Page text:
Over the last few days the popular micro-blogging site Tumblr had a massive outage leaving its 6,000,000 users scrambling to find alternative ways to communicate with their followers and readers. For those of you not familiar with Tumblr, it is a social blogging platform that lets users “reblog” and share content. It is quick and easy to use. The New Yorker, Newsweek and other old guard media have Tumblrs but there are a wide variety of Tumblrs that focus on everything from haircuts to fashion. Over 1.5B Tumblr pages are viewed in a month.
I’m reminded of another huge outage that took place on a December day when AOL was first starting to own the emerging Internet space. On a stormy snowy day in the Northeast, many workers decided to telecommute via AOL. They soon discovered that AOL’s modems were not up to the task. AOL continued to face moments like that but they one thing I remember was their proactive communication. They were able to overcome the moment and continue their ascent into Web leadership (but not without a few more outage events). Examining the way Tumblr handled this crisis is a reality check for those who continue to view crisis communications as a “nice to have.”
How did Tumblr handle the outage? Did they communicate proactively with media? Did they provide regular updates by Twitter? Did they create an information central blog on another platform and redirect customers to that? No. No. No.
Tumblr may have learned some important things about how to avoid another server meltdown. More importantly it needs to learn from how it screwed up its communications. Instead of owning the message and using the moment to build their brand as a customer centric company, they let their users define their brand via thousands of messages many of which included “Tumblr Fails”, “Tumblr Sucks” and even worse.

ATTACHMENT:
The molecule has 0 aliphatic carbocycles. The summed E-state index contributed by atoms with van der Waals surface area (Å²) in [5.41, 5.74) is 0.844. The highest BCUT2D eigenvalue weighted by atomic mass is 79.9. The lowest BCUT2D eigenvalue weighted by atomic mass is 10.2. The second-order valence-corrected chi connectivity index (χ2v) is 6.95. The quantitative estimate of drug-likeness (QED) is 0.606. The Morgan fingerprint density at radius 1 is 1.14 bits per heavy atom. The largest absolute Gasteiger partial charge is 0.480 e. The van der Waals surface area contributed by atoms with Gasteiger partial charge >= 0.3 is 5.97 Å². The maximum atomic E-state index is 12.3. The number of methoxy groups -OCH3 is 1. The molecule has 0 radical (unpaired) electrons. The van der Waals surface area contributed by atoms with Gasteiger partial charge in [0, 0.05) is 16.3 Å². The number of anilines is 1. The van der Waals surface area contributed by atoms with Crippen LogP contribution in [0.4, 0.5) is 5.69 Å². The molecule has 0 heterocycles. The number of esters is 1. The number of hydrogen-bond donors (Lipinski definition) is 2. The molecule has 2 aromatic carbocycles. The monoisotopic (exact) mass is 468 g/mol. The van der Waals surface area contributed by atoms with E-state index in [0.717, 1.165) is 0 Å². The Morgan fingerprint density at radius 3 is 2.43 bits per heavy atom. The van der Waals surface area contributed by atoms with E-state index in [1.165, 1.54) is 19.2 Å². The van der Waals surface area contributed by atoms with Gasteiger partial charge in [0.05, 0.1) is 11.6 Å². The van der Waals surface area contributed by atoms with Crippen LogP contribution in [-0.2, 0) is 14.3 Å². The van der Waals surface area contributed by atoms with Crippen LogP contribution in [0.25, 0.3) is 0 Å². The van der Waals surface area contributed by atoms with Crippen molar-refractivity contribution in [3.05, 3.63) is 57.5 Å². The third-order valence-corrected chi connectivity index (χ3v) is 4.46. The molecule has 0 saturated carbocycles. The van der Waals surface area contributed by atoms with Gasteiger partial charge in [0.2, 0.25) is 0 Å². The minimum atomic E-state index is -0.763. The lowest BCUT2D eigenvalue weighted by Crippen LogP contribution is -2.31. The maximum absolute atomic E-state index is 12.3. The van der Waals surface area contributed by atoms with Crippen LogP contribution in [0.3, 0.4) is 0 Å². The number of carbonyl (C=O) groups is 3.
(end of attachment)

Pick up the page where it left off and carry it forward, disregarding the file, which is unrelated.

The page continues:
How did Tumblr use Twitter? They issued exactly 4 Tweets to its 56,000+ users during the two days of the outage. That’s right, 4. What a missed opportunity. How did Tumblr use the media? They didn’t. They media used them. TechCruch ran multiple stories without Tumblr commentary. Stories mocking Tumblr, its outage and its users appeared throughout the news cycle unchallenged. Again, a missed opportunity.
In fact their messaging consisted of increasingly embarrassing messages that users saw when trying to login to their blogs saying “Well be back shortly” while the outage stretched to more than 24 hours. Instead of using that screen shot for valuable customer communication, it became yet another thing to anger Tumblr’s users.
I’ve written about the need for crisis communications plans for companies in the past. I’ve written these plans and many times requests come in after the crisis. But in today’s age of 24/7 uptime, not having one is risky for any busiess. But it is absolutely shocking that Tumblr’s investors and management, given the popularity of the service, clearly did not have one. Or if they did, it wasn’t a one that even approached the minimum any company should have.
The service will continue to have growing pains. They will only be able to go to the well some many times. The next time they experience an outage, they need to be better prepared. Update: Tumblr continued to have sporadic outages for the next day. The Journal’s “All Things Digital” has good post on Tumblr’s outage today.